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Energy corridor bill receives unanimous support

A bill to designate energy corridors in Maine has earned the unanimous support of the Utilities and Energy Committee. The legislation aims to strike a balance between promoting local electricity production and controlling the rising costs of energy. The bill, L.D. 1786, emerged from recommendations by a special commission on energy infrastructure set up last summer.

A bill to designate energy corridors in Maine has earned the unanimous support of the Utilities and Energy Committee.

The legislation aims to strike a balance between promoting local electricity production and controlling the rising costs of energy.

The bill, L.D. 1786, emerged from recommendations by a special commission on energy infrastructure set up last summer. It was co-chaired by Sens. Barry Hobbins, D-Saco, and John Martin, D-Eagle Lake.

"We're going to pass something that's meaningful and significant," said Hobbins of the committee's bill Friday.

As voted, the bill would establish a panel to review proposed energy transmission lines -- both for electricity, as well as fossil fuels. This panel will require that projects must agree to reduce energy costs and increase capacity for energy generation in the state.

Developers will be encouraged to build on designated corridors -- the interstate highway system, and a corridor that runs from Searsport to the former Loring Air Force Base in Limestone.

The prospective merger of Canadian utilities New Brunswick Power and Hydro-Quebec has made designating corridors crucial, as this new venture eyes supplying... more [truncated due to possible copyright]  

A bill to designate energy corridors in Maine has earned the unanimous support of the Utilities and Energy Committee.

The legislation aims to strike a balance between promoting local electricity production and controlling the rising costs of energy.

The bill, L.D. 1786, emerged from recommendations by a special commission on energy infrastructure set up last summer. It was co-chaired by Sens. Barry Hobbins, D-Saco, and John Martin, D-Eagle Lake.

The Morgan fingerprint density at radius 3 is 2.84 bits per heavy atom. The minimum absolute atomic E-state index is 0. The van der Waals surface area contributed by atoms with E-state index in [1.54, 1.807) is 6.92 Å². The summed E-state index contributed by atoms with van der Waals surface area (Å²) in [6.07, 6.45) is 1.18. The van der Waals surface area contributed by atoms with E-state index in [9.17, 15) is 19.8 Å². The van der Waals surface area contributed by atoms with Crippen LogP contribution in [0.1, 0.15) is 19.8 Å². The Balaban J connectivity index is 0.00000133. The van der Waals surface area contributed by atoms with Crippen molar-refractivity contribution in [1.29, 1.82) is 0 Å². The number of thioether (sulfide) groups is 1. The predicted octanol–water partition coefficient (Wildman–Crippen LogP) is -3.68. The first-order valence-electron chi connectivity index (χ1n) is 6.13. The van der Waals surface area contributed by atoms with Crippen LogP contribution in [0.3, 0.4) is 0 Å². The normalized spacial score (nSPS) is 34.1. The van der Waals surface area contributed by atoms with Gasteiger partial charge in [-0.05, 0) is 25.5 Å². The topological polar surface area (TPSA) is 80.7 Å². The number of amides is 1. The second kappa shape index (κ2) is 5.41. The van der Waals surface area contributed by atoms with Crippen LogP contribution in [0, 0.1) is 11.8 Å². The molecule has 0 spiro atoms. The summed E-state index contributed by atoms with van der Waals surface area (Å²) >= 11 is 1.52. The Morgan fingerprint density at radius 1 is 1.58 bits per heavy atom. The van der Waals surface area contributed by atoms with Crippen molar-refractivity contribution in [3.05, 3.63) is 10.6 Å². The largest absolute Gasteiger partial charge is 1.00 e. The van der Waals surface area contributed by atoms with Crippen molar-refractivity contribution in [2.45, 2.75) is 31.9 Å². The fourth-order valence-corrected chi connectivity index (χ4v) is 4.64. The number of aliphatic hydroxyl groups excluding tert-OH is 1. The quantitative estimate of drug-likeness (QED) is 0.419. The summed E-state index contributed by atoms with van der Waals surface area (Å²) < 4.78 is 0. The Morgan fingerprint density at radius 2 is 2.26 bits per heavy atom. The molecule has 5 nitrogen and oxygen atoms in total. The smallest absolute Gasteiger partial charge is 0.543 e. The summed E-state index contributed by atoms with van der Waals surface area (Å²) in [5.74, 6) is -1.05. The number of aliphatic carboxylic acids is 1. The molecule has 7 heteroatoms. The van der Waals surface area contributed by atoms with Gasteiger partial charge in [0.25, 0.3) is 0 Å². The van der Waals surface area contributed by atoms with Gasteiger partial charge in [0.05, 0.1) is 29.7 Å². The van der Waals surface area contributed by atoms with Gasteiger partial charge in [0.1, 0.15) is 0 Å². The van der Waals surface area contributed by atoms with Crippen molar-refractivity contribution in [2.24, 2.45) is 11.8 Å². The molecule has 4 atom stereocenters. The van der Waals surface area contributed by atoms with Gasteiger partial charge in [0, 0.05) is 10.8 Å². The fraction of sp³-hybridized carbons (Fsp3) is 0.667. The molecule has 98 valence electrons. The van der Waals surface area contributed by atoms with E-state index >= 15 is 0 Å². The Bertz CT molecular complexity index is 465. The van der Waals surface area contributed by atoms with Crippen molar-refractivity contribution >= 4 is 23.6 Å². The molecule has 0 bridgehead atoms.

"We're going to pass something that's meaningful and significant," said Hobbins of the committee's bill Friday.

As voted, the bill would establish a panel to review proposed energy transmission lines -- both for electricity, as well as fossil fuels. This panel will require that projects must agree to reduce energy costs and increase capacity for energy generation in the state.

Developers will be encouraged to build on designated corridors -- the interstate highway system, and a corridor that runs from Searsport to the former Loring Air Force Base in Limestone.

The prospective merger of Canadian utilities New Brunswick Power and Hydro-Quebec has made designating corridors crucial, as this new venture eyes supplying energy to the lucrative markets of southern New England.

Revenue from leases of land for construction of corridors will flow into the new Efficiency Maine Trust to promote efficiency projects.

Some also will reimburse the Maine Turnpike Authority for costs related to determining the engineering standards of the transmission lines, or reviewing construction plans.

The MTA also told the committee that transmission projects along its route could violate its commitment to its bond holders. It initially asked for 50 percent of all revenue and veto power on projects.

Under the approved legislation, however, the state will reimburse the MTA's costs and pay it as much as 10 percent of its bonded debt service as profit for hosting transmission corridors.

Industrial interests also raised a concern that a simplified permitting process for these corridors might not be enough incentive for developers to use them, and, therefore, defeat the ability of the state to oversee -- and collect revenue -- for the projects.

The committee has since supported an amendment to give the state authority to review projects on private land within 50 miles of these corridors.

Central Maine Power and some wind developers maintain this is too restrictive and could hurt renewable energy projects by making the approval process more bureaucratic, Hobbins said. They want to see this limit raised to 75 miles.

The committee will review this final question as part of its language review of the bill Tuesday.


Source: http://www.kjonline.com/new...

MAR 22 2010
https://www.windaction.org/posts/25318-energy-corridor-bill-receives-unanimous-support
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